Improved Bonds Lead to Clear Signals for Surgical EquipmentImproved Bonds Lead to Clear Signals for Surgical Equipment
November 2, 2005
Originally Published MPMN November 2005
Improved Bonds Lead to Clear Signals for Surgical Equipment
A UV-cure system is key to achieving the precise, repeatable assembly of a device designed to unblock arteries.
UV-cure systems developed by Exfo Precision Assembly Group ensure repeatability by embedding sensors and electronic controls within the lamps.
To remove plaque buildup in arteries, percutaneous transluminal coronary angioplasty (PTCA) is a less-invasive alternative to traditional coronary artery bypass grafting (CABG) procedures. PTCA eliminates major surgery by inserting a guidewire into the artery. It requires less recovery time and is far less costly to the patient and the medical facility than CABG. The success of this technique, however, depends on doctors being able to see the guidewire’s path as it travels in the artery and through the blockage. Optical coherence reflectometry (OCR), developed by IntraLuminal Therapeutics Inc. (Carlsbad, CA; www.intraluminal.com), uses a combination of radio-frequency (RF) technology and mirrored fiber optics to allow the doctor to see the boundary of the vessel, thus avoiding touching the artery wall with the wire. To work properly, the system’s fixtures must be precisely aligned and bonded. Finding a suitable method to bond the components proved to be a challenge for IntraLuminal.
IntraLuminal’s Safe-Cross system enables interventional cardiologists and endovascular surgeons to cross and recanalize totally occluded arteries. It provides real-time feedback of the proximity of the crossing wire to the arterial wall. Radio-frequency power at the tip of the wire assists in penetrating hardened material, allowing the safe passage and placement of therapeutic devices such as drug-eluting stents.
“The cardiologist is able to pull back and redirect the wire,” explains senior production manager Tara Piantoni. “The light generates a reflection that is recombined to deliver a signal predicting the path ahead of the tip of the guidewire. It shows the physician that he or she is within the arterial wall. This is one of the major challenges in crossing blockages,” she adds.
Building Strong Bonds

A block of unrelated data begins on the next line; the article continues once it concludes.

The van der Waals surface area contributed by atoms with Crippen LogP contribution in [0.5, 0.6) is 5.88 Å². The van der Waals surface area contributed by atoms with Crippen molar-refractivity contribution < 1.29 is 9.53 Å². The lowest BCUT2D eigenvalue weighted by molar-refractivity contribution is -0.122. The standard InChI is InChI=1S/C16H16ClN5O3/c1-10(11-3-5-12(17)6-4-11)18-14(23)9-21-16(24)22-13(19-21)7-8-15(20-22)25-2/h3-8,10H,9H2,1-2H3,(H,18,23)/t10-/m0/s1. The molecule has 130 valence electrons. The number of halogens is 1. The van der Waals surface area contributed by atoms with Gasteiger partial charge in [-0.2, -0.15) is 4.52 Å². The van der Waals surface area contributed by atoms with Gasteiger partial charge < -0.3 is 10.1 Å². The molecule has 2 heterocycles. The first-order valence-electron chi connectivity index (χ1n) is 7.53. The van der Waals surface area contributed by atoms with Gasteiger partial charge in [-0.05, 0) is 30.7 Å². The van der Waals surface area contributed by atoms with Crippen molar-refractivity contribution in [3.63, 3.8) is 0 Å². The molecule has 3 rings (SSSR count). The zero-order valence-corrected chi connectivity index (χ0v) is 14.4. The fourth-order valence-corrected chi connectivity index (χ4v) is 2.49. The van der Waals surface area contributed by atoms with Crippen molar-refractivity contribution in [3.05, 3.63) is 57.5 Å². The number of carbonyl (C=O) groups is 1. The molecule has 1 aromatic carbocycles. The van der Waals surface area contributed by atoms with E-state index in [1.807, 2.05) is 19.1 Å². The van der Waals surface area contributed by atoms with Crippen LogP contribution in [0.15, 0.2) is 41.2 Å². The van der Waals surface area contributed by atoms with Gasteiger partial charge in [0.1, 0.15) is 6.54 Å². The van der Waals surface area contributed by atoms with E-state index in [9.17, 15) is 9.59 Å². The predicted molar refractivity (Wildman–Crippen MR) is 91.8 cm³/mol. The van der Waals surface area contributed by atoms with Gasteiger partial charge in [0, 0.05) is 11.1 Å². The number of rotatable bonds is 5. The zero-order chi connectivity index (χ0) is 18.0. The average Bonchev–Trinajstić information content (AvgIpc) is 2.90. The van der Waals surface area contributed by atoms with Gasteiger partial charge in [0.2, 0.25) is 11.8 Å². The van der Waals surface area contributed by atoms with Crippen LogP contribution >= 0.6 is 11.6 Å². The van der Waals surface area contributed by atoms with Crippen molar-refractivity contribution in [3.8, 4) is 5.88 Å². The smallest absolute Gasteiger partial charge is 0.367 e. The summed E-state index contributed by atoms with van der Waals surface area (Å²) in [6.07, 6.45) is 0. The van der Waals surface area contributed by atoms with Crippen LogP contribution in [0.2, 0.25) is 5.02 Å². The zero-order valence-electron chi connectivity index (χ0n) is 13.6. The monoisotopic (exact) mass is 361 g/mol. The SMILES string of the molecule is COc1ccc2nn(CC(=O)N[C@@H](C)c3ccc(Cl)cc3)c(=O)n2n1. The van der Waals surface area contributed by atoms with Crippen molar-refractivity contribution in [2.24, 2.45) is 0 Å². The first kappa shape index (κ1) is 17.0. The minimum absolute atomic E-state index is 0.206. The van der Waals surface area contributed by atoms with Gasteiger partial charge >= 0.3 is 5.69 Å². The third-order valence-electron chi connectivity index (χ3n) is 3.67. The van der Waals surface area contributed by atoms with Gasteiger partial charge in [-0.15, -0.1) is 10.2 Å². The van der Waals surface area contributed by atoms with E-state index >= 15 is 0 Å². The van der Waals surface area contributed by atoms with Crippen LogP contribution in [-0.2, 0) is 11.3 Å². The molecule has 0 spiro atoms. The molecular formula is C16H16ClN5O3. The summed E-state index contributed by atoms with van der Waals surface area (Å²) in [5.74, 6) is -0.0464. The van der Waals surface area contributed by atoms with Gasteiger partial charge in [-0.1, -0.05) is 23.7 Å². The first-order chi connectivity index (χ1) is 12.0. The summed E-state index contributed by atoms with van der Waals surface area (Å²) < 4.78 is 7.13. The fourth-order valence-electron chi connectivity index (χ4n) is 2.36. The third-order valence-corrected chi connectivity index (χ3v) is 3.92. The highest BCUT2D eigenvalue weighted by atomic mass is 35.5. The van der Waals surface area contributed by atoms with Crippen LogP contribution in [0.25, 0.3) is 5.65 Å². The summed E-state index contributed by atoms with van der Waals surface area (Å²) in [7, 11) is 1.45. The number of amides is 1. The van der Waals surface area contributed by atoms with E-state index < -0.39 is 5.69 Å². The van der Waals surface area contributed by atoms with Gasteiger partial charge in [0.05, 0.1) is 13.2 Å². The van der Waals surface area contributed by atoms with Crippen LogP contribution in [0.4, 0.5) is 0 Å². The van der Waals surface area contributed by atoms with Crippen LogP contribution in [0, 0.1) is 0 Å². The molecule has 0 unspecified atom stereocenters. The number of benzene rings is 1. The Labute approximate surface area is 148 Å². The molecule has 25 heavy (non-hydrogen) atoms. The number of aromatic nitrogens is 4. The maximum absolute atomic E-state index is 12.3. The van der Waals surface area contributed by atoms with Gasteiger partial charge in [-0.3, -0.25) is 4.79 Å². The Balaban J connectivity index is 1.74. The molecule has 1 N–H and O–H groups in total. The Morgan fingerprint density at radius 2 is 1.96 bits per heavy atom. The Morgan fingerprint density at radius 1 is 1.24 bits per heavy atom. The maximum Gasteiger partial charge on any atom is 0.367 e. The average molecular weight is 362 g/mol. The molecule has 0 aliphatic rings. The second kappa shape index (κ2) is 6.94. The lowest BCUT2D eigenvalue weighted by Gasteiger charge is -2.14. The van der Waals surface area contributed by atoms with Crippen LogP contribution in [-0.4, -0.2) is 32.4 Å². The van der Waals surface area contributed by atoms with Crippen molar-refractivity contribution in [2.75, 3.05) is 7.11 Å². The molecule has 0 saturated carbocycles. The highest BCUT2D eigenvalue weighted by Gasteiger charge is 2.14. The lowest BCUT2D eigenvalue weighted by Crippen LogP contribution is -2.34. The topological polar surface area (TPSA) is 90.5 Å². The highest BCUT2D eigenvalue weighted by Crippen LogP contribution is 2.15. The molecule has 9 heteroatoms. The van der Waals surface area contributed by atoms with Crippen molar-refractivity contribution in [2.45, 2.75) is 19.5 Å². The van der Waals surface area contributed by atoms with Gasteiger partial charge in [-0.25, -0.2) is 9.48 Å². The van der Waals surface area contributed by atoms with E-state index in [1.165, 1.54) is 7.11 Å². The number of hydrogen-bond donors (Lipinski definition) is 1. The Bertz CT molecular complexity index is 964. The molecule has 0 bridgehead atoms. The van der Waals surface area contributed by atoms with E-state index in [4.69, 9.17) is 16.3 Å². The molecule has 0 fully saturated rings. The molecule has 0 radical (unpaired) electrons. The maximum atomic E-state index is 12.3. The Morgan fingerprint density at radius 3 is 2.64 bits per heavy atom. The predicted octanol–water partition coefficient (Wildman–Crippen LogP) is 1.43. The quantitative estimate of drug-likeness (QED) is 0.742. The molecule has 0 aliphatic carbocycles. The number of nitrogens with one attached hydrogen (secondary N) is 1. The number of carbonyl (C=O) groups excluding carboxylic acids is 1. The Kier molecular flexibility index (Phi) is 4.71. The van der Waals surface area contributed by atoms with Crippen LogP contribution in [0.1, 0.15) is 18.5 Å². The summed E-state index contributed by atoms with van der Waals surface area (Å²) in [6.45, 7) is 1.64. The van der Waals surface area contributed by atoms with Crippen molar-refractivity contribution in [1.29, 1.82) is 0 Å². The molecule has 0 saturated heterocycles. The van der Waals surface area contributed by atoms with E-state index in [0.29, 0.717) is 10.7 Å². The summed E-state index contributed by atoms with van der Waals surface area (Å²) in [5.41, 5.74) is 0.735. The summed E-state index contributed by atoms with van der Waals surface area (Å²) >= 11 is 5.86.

Production of the proprietary guidewire system is intricate and done manually. “The fixtures must be aligned precisely,” says manufacturing manager Diego Cueto. “Then we set adhesive and UV cure it for a specific amount of time. We needed to bond a mirror to the end of a fiber-optic [device] to increase the signal to the reference box, and we began having problems. We were running into bonding issues that were reducing the amplitude of our signal and also distorting the signal that we were getting,” he explains.
Cueto turned to Exfo Precision Assembly Group (Mississauga, ON, Canada; www.exfo-uv.com), a company that specializes in UV-cure systems with proprietary controls specifically designed for complicated medical applications.
After testing the application, it was discovered that the problem stemmed from a fluctuation of the irradiance, or power, of the cure dose delivered to the part. This is a common issue with older UV spot-curing systems. As bulbs degrade, the cure dose fluctuates. Without a method to maintain a steady and repeatable dose, users typically need to continually test the lamps and manually adjust them.
The Exfo cure system offered slightly higher power than the previous system. More importantly, it has aperture control. Once the output is set, the cure dose is repeatable. This does not affect the steady voltage flow to the lamp and offers a much wider adjustment range. By incorporating closed-loop feedback, a mechanical iris automatically adjusts as the power of the lamp declines. A beam splitter in the optical path coupled to electronics controls this process.
“We were continually using a meter to measure the power of our previous system,” says Cueto. “We had to keep finding our threshold point and guess if it was time to change the bulb. The new system is more conducive to manufacturing. It adapts the power and sounds alarms if the bulb needs replacement,” he explains.
Jeff Scullion, applications development manager for Exfo, explains that a key to getting a full cure when delivering energy to dissimilar substrates is understanding that parts absorb heat differently and expand at different rates. Cure depth depends on the wavelengths of the light used, the absorption properties of the adhesive material, and the thickness of the bond. Systems with embedded software allow different cure profiles to be set via a PC. Creating multistep curing profiles can help minimize shrinkage and ensure alignment between components throughout the curing process.
Under- or overcuring always affects the integrity of the final product. Therefore, it’s important to prioritize process control and repeatability. Spot-cure systems that incorporate closed-loop feedback control, whether manual or automated, and an integrated radiometer or intensity monitor allow the system to make necessary adjustments that will compensate for lamp degradation.
Exfo ensures consistent repeatability by embedding sensors and electronic controls within the lamps to optimize performance and monitor lamp hours. “For medical device processing, particularly in the area of invasive devices, control of the cure process is imperative,” notes Scullion.
In the year and a half since IntraLuminal began using the new curing process, the firm has seen its production reject rate drop from 60% to zero. “We just didn’t know what the problem was,” says Cueto. “We were throwing things at the bond, adding materials to protect the bond . . . beefing it up without knowing the solution was in the process, not the material. Now our bond cure is 100%.”
Copyright ©2005 Medical Product Manufacturing News
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